Britten / The Suites for Cello / Rostropovich – Reviewed in 2011

More of the music of Benjamin Britten (1913-1976)

More Classical and Orchestral Recordings

This solo Cello recording on London from 1970 has Super Hot Stamper sound on both sides, with a cello that might not be realistically portrayed, but is certainly portrayed POWERFULLY.

Honestly, we kid you not, the cello occupies all the space between the speakers, which, being about seven feet apart, makes for a cello that’s seven feet wide!

Now if you turn down the volume, you of course get a smaller cello, but the real fun of this recording is to hear the instrument in your room, front and center, with every nuance of its sound reproduced clearly. So we left the volume up.

The cello sound is full, rich and harmonically natural, with only the slightest trace of smear. In other words, it’s correct in every way but its size.

The longer and more intently one listens, the easier it becomes to accept the size of the cello as presented here. It stops being an issue. One finds oneself lost in the music, amazed at the preternatural skill of this man, the most famous and renowned cellist of the late 20th century, a man for whom the work was written no less.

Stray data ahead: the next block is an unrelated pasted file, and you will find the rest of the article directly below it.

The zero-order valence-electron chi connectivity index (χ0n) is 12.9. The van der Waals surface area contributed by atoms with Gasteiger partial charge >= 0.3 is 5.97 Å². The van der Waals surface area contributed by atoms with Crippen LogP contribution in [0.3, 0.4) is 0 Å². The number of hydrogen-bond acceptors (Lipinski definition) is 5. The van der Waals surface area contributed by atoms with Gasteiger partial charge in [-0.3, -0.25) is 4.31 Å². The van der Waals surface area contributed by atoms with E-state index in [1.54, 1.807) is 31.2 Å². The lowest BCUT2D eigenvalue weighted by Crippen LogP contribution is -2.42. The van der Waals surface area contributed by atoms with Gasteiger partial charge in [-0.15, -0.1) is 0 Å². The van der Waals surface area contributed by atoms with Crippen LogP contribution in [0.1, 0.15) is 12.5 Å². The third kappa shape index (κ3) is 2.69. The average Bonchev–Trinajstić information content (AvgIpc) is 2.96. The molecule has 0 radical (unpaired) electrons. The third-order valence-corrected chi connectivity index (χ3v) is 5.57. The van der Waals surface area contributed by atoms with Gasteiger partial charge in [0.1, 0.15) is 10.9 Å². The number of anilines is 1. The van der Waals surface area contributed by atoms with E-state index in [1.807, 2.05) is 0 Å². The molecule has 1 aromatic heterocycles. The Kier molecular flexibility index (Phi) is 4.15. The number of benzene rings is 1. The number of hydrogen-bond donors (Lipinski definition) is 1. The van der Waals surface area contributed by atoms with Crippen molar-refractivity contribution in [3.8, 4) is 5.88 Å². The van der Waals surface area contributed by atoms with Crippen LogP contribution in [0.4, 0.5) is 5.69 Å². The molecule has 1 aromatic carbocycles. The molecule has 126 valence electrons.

Truly a remarkable recording!

Wikipedia’s Entry

The Cello Suites by Benjamin Britten (opp. 72, 80, and 87) are a series of three compositions for solo cello, dedicated to Mstislav Rostropovich. The suites were the first original solo instrumental music that Britten wrote for and dedicated to Rostropovich, but Britten had earlier composed a cadenza for Joseph Haydn’s Cello Concerto in C major, for Rostropovich, in 1964. Rostropovich gave the first performances of each work, and recorded Suites Nos 1 and 2 commercially.


Side One

Suite For Cello

Side Two

2nd Suite For Cello

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